The Scottish Medicines Consortium (SMC) has released its latest round of medicines approved for use on NHS Scotland.
Among the five decisions are breast cancer and kidney cancer treatments, with one rejection for a non-small cell lung cancer (NSCLC) therapy.
First off, the committee accepted Novartis’ Kisqali (ribociclib) when used in combination with fulvestrant for post-menopausal women living with the most common form of advanced breast cancer.
The drug was accepted following consideration through the SMC’s Patient and Clinician Engagement (PACE) process, which is used for medicines to treat end of life and very rare conditions.
The organisation explained that in the PACE meeting, patient groups and clinicians highlighted that existing treatment options are limited and may not be suitable for all patients, and so Kisqali can “increase the time before the condition progresses, allowing patients valuable additional months in the context of limited overall survival time.”
Secondly, the SMC accepted Eisai’s Kisplyx (lenvatinib), also through the PACE process, for the treatment of advanced renal cell carcinoma (RCC) in those who have been previously treated with a vascular endothelial growth factor (VEGF) inhibitor.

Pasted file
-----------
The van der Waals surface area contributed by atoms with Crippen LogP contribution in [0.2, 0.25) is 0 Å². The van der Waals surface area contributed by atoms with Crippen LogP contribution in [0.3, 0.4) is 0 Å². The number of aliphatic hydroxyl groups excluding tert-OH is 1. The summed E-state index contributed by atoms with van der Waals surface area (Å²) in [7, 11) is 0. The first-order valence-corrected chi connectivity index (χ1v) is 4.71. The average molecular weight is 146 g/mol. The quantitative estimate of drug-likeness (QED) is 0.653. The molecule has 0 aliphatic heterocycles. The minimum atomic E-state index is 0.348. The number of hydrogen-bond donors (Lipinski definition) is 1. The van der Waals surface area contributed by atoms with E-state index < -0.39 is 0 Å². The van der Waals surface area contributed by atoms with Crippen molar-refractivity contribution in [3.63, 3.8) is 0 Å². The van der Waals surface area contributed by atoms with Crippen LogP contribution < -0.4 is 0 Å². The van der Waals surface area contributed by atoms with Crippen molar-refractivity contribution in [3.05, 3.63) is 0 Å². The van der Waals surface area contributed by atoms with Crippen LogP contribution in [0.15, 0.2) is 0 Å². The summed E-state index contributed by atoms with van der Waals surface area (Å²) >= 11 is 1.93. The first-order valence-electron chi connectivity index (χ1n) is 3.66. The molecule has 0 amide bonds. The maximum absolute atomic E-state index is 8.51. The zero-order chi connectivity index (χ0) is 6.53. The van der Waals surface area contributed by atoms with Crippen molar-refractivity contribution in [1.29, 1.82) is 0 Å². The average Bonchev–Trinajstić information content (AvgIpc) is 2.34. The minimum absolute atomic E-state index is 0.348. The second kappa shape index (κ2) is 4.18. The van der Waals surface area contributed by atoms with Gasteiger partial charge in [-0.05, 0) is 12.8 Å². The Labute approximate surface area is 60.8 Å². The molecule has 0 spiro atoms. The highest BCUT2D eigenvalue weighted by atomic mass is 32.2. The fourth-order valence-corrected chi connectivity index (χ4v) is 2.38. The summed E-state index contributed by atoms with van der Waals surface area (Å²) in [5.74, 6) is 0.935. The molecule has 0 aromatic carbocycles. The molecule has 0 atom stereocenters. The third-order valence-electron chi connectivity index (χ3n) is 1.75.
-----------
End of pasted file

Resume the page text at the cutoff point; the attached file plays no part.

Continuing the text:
“Patients with advanced renal cell carcinoma have to cope with a significant symptom burden as well as coming to terms with their condition. Lenvatinib may provide them with valuable extra time before the disease relapses and for some patients may extend their overall survival time," said SMC chairman Dr Alan MacDonald.
Another positive decision was handed to Consilient Health's Elmiron (pentosan polysulfate sodium) for the treatment of bladder pain syndrome, a condition of the bladder which causes pain and a frequent, urgent need to pass urine.
Current treatment involves bladder instillation where a catheter is inserted into the bladder to administer liquid medicine, however, Elmiron is an oral treatment which may reduce patient use of painkillers and reduce urinary frequency, allowing improved sleep and potential to return to normal activities.
Further, Merz Pharma UK's Xeomin (clostridium botulinum neurotoxin type A) was accepted for the treatment of excessive drooling due to neurological disorders such as ataxia, and finally Meda Pharmaceuticals' Zyclara (imiquimod) was recommended for the treatment of actinic keratosis, a precancerous, abnormal skin growth that can develop after too much exposure to sunlight.
The committee also rejected one medicine, Roche’s Tecentriq (atezolizumab) for the treatment of non-small cell lung cancer (NSCLC) in patients whose cancer has spread and who have not yet had chemotherapy.
"Although the PACE process gives our committee members additional flexibility in their decision making, they were unable to accept atezolizumab for the treatment of NSCLC as the company’s evidence around its benefits when compared to existing treatment options was not strong enough," noted Dr MacDonald.